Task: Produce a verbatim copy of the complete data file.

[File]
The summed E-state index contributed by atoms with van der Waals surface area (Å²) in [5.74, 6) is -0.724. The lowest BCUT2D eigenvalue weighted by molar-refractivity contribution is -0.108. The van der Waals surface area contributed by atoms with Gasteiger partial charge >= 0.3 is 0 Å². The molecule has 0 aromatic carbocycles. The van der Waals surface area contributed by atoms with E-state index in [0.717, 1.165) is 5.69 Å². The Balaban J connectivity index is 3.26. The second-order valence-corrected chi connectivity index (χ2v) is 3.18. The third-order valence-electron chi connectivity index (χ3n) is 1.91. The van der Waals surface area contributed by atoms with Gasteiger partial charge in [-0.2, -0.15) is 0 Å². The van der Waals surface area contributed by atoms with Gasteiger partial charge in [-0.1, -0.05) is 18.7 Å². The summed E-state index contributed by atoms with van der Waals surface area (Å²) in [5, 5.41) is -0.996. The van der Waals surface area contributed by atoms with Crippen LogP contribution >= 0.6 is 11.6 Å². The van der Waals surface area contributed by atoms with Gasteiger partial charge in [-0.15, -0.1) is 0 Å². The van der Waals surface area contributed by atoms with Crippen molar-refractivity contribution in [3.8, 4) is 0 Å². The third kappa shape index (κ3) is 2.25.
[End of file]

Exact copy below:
The summed E-state index contributed by atoms with van der Waals surface area (Å²) in [5.74, 6) is -0.724. The lowest BCUT2D eigenvalue weighted by molar-refractivity contribution is -0.108. The van der Waals surface area contributed by atoms with Gasteiger partial charge >= 0.3 is 0 Å². The molecule has 0 aromatic carbocycles. The van der Waals surface area contributed by atoms with E-state index in [0.717, 1.165) is 5.69 Å². The Balaban J connectivity index is 3.26. The second-order valence-corrected chi connectivity index (χ2v) is 3.18. The third-order valence-electron chi connectivity index (χ3n) is 1.91. The van der Waals surface area contributed by atoms with Gasteiger partial charge in [-0.2, -0.15) is 0 Å². The van der Waals surface area contributed by atoms with Gasteiger partial charge in [-0.1, -0.05) is 18.7 Å². The summed E-state index contributed by atoms with van der Waals surface area (Å²) in [5, 5.41) is -0.996. The van der Waals surface area contributed by atoms with Crippen LogP contribution >= 0.6 is 11.6 Å². The van der Waals surface area contributed by atoms with Gasteiger partial charge in [-0.15, -0.1) is 0 Å². The van der Waals surface area contributed by atoms with Crippen molar-refractivity contribution in [3.8, 4) is 0 Å². The third kappa shape index (κ3) is 2.25.